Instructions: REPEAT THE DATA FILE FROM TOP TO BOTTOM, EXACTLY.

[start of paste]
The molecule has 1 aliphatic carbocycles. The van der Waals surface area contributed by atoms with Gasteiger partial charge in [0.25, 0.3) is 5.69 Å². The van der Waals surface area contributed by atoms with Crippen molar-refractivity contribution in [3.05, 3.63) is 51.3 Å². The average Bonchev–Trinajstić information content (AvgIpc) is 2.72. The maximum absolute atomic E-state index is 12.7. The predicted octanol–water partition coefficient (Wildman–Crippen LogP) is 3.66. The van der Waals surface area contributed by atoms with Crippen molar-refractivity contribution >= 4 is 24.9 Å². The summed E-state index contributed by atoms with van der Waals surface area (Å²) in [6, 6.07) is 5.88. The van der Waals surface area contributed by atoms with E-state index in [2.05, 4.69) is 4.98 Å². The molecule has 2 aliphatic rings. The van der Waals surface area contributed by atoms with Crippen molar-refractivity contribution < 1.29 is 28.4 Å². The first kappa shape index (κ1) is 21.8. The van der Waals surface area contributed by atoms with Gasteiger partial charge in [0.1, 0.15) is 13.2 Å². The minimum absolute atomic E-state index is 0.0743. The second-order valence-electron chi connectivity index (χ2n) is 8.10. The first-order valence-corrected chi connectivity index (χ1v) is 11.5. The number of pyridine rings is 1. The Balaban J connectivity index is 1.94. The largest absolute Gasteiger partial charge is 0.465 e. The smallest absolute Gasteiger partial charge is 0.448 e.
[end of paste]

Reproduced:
The molecule has 1 aliphatic carbocycles. The van der Waals surface area contributed by atoms with Gasteiger partial charge in [0.25, 0.3) is 5.69 Å². The van der Waals surface area contributed by atoms with Crippen molar-refractivity contribution in [3.05, 3.63) is 51.3 Å². The average Bonchev–Trinajstić information content (AvgIpc) is 2.72. The maximum absolute atomic E-state index is 12.7. The predicted octanol–water partition coefficient (Wildman–Crippen LogP) is 3.66. The van der Waals surface area contributed by atoms with Crippen molar-refractivity contribution >= 4 is 24.9 Å². The summed E-state index contributed by atoms with van der Waals surface area (Å²) in [6, 6.07) is 5.88. The van der Waals surface area contributed by atoms with E-state index in [2.05, 4.69) is 4.98 Å². The molecule has 2 aliphatic rings. The van der Waals surface area contributed by atoms with Crippen molar-refractivity contribution < 1.29 is 28.4 Å². The first kappa shape index (κ1) is 21.8. The van der Waals surface area contributed by atoms with Gasteiger partial charge in [0.1, 0.15) is 13.2 Å². The minimum absolute atomic E-state index is 0.0743. The second-order valence-electron chi connectivity index (χ2n) is 8.10. The first-order valence-corrected chi connectivity index (χ1v) is 11.5. The number of pyridine rings is 1. The Balaban J connectivity index is 1.94. The largest absolute Gasteiger partial charge is 0.465 e. The smallest absolute Gasteiger partial charge is 0.448 e.